10 NOVEMBER 1990, Page 63


Chilly and Horse

Frank Keating

I'VE been IA ith the All Blacks rugby side in France. There was the mother-and-poppa of a punch-up at Nantes on Saturday, and the great barn-door French forwards came off far worse in spite of setting out to get in their retaliation both first and second. Down in the dungeons of the stadium afterwards, the beaten-up, grape-treading bullies sat tending their cauliflower ears and almost weeping with torment at the sadistic, business-like hardness of the black-shirted sheep-shearers from the south Pacific. What I did notice midst all this wailing and woe, blood and snot, in the French dressing-room was that all these four-square fellows, built like pantech- nicons, invariably answered to such unlike- ly nicknames as 'Frou-Frou' or 'Mignon'. Very weird.

I went across the corridor and knocked on the door of the visitors' dressing-room for a word from the New Zealand coach, Alex Wyllie, himself a famed, knobkerrie- knuckled forward of many a Test match dust-up. The door opened an inch and a squint above a disarranged nose enquired of my business. Was Alex free for a word? `Alex? Alex? No Alex here, mate'. Then, suddenly, a crooked shaft of realisation crossed the bent and battered phizzog Oh, you mean "Grizz". Sure, Grizzly's around, I'll send him out'.

Grizzly. Now that's much more like it for a rugger-bugger's nickname. But I'm afraid, in sport generally, there aren't too many left. For some reason, the fashion now in the locker-rooms is simply to add an -ey or just an -o to any surname, and there you have your confidential confraternity. Very few distinctive diminutives left. In all sports now it's just Robbo, or Hilley, Smithey, Lambey, Goochey, or Mooro, or Barnesey. One friend, who covers soccer in the north for the Guardian, swears he heard one player refer matily to a team- mate as 'Higginbottomsey'. Hearing them shout for 'Grizzly' on Saturday restored some faith. Only a gen- eration or two ago, the England front-row against the All Blacks was Powell, Fair- brother, and Wightman. They would only answer to anyone in the whole game including their wives — if they were addressed as, respectively, 'Piggy', 'Bat- man', and 'Yeti'. Classicially descriptive, each one. Then you have such obvious rhyming jobs, but apt nevertheless, as `Merve the Swerve' for the Welsh rugby captain, the onliest Davies; or 'Hunt the Shunt' for Master James in his early and hazardous Grand Prix days. Or, fair enough, reasonable plays on scorecard initials, as in 'Chilly' for the opening bowler, C.Old (geddit?), or 'Horse' for his new ball mucker, G.G.Arnold. Bob Willis was 'Goose' because he ran up to the wicket like a farmyard gander, but perhaps the whole tradition did have to revert to something simpler when even Graham Dilley's baby son started speaking and began calling his dad 'Picca'.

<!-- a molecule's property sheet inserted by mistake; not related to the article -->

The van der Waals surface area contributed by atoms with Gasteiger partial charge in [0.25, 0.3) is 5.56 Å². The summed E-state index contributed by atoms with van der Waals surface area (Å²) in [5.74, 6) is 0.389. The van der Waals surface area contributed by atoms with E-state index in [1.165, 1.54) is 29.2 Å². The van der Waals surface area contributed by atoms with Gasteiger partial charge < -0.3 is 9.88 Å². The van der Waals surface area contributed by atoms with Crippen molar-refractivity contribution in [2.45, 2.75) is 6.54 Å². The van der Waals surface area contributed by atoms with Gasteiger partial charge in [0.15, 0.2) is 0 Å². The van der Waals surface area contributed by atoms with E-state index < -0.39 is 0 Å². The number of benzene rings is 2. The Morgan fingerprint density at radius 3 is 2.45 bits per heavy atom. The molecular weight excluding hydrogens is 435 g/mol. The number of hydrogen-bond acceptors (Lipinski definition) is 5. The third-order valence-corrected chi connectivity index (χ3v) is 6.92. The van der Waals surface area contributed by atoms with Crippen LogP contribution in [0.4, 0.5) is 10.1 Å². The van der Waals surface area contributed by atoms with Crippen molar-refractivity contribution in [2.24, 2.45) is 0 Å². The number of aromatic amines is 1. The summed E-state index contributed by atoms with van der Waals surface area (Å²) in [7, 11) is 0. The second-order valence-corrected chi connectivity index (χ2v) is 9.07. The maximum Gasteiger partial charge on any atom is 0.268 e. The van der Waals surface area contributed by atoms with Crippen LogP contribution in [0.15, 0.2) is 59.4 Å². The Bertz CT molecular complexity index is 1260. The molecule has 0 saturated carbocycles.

They say that the Manchester City play- er, Neil Poynton, is jeered at from the terraces as Dissa', but I doubt it. The best soccer nickname I've come across, in fact, issued from America. A couple of World Cups ago, when US soccer was trying to get off the ground, they bought up any amount of foreign stars. One who had done well, for Poland, was a lively midfielder called Rikki Duda. A team called 'Chicago Sting' signed him up. So impressive was he in his first game that by the time they left the dressing-room for the second-half all his new team mates were referring to him as 'Zippity'.

No, the current vogue for simplistic nicknames must be best after all. Still one of the most popular players all round the county cricket circuit is the Gloucestershire batsman, Paul Romaines. All the game, including scorers, bat-oilers, and tea ladies, lovingly know him only as 'Human'.